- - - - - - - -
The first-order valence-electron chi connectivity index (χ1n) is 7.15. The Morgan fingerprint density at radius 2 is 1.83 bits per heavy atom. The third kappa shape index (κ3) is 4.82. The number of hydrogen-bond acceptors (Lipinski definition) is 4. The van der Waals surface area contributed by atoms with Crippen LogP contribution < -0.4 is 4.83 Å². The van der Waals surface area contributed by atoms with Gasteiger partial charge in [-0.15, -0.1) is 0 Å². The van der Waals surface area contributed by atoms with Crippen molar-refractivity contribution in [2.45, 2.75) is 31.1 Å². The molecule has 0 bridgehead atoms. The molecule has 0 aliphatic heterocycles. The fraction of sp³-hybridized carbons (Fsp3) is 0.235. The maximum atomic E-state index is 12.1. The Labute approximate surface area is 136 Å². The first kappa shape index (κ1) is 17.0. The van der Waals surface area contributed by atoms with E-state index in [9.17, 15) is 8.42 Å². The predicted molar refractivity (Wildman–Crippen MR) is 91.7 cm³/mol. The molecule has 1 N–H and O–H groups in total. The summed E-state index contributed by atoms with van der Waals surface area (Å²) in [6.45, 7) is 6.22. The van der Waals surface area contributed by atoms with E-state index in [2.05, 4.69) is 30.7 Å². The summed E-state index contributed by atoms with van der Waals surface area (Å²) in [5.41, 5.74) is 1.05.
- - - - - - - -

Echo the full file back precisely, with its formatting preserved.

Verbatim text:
The first-order valence-electron chi connectivity index (χ1n) is 7.15. The Morgan fingerprint density at radius 2 is 1.83 bits per heavy atom. The third kappa shape index (κ3) is 4.82. The number of hydrogen-bond acceptors (Lipinski definition) is 4. The van der Waals surface area contributed by atoms with Crippen LogP contribution < -0.4 is 4.83 Å². The van der Waals surface area contributed by atoms with Gasteiger partial charge in [-0.15, -0.1) is 0 Å². The van der Waals surface area contributed by atoms with Crippen molar-refractivity contribution in [2.45, 2.75) is 31.1 Å². The molecule has 0 bridgehead atoms. The molecule has 0 aliphatic heterocycles. The fraction of sp³-hybridized carbons (Fsp3) is 0.235. The maximum atomic E-state index is 12.1. The Labute approximate surface area is 136 Å². The first kappa shape index (κ1) is 17.0. The van der Waals surface area contributed by atoms with E-state index in [9.17, 15) is 8.42 Å². The predicted molar refractivity (Wildman–Crippen MR) is 91.7 cm³/mol. The molecule has 1 N–H and O–H groups in total. The summed E-state index contributed by atoms with van der Waals surface area (Å²) in [6.45, 7) is 6.22. The van der Waals surface area contributed by atoms with E-state index in [2.05, 4.69) is 30.7 Å². The summed E-state index contributed by atoms with van der Waals surface area (Å²) in [5.41, 5.74) is 1.05.